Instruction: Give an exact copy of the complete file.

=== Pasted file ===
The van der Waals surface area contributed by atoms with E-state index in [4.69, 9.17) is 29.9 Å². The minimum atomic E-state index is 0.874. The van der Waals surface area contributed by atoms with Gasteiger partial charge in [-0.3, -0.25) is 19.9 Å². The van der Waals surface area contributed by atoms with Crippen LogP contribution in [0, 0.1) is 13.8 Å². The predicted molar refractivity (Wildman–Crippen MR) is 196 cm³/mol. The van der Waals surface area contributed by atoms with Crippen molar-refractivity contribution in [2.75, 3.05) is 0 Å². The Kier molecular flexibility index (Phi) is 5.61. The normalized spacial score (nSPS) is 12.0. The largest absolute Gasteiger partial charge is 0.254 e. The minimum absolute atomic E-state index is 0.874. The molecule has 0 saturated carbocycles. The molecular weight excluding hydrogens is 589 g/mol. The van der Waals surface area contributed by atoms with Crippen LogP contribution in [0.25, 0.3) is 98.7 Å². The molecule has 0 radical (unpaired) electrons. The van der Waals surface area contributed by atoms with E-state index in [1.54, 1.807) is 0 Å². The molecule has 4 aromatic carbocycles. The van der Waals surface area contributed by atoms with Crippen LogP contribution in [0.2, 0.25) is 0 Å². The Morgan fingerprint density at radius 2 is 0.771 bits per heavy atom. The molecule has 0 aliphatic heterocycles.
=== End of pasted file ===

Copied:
The van der Waals surface area contributed by atoms with E-state index in [4.69, 9.17) is 29.9 Å². The minimum atomic E-state index is 0.874. The van der Waals surface area contributed by atoms with Gasteiger partial charge in [-0.3, -0.25) is 19.9 Å². The van der Waals surface area contributed by atoms with Crippen LogP contribution in [0, 0.1) is 13.8 Å². The predicted molar refractivity (Wildman–Crippen MR) is 196 cm³/mol. The van der Waals surface area contributed by atoms with Crippen molar-refractivity contribution in [2.75, 3.05) is 0 Å². The Kier molecular flexibility index (Phi) is 5.61. The normalized spacial score (nSPS) is 12.0. The largest absolute Gasteiger partial charge is 0.254 e. The minimum absolute atomic E-state index is 0.874. The molecule has 0 saturated carbocycles. The molecular weight excluding hydrogens is 589 g/mol. The van der Waals surface area contributed by atoms with Crippen LogP contribution in [0.25, 0.3) is 98.7 Å². The molecule has 0 radical (unpaired) electrons. The van der Waals surface area contributed by atoms with E-state index in [1.54, 1.807) is 0 Å². The molecule has 4 aromatic carbocycles. The van der Waals surface area contributed by atoms with Crippen LogP contribution in [0.2, 0.25) is 0 Å². The Morgan fingerprint density at radius 2 is 0.771 bits per heavy atom. The molecule has 0 aliphatic heterocycles.